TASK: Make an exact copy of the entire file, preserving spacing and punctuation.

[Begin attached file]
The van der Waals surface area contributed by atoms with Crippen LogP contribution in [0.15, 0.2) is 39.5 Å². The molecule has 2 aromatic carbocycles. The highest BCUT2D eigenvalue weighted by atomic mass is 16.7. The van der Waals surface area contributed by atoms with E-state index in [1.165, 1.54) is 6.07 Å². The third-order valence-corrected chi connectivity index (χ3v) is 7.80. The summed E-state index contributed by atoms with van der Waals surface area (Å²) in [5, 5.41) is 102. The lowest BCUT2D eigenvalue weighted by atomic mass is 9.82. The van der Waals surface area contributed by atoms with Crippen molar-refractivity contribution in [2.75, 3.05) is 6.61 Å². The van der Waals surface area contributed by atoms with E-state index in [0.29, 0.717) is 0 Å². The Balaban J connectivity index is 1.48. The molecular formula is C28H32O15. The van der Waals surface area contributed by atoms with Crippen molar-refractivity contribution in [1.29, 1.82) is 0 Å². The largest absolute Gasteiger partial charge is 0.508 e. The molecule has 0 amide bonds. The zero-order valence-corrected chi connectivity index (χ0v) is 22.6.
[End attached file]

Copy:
The van der Waals surface area contributed by atoms with Crippen LogP contribution in [0.15, 0.2) is 39.5 Å². The molecule has 2 aromatic carbocycles. The highest BCUT2D eigenvalue weighted by atomic mass is 16.7. The van der Waals surface area contributed by atoms with E-state index in [1.165, 1.54) is 6.07 Å². The third-order valence-corrected chi connectivity index (χ3v) is 7.80. The summed E-state index contributed by atoms with van der Waals surface area (Å²) in [5, 5.41) is 102. The lowest BCUT2D eigenvalue weighted by atomic mass is 9.82. The van der Waals surface area contributed by atoms with Crippen molar-refractivity contribution in [2.75, 3.05) is 6.61 Å². The van der Waals surface area contributed by atoms with E-state index in [0.29, 0.717) is 0 Å². The Balaban J connectivity index is 1.48. The molecular formula is C28H32O15. The van der Waals surface area contributed by atoms with Crippen molar-refractivity contribution in [1.29, 1.82) is 0 Å². The largest absolute Gasteiger partial charge is 0.508 e. The molecule has 0 amide bonds. The zero-order valence-corrected chi connectivity index (χ0v) is 22.6.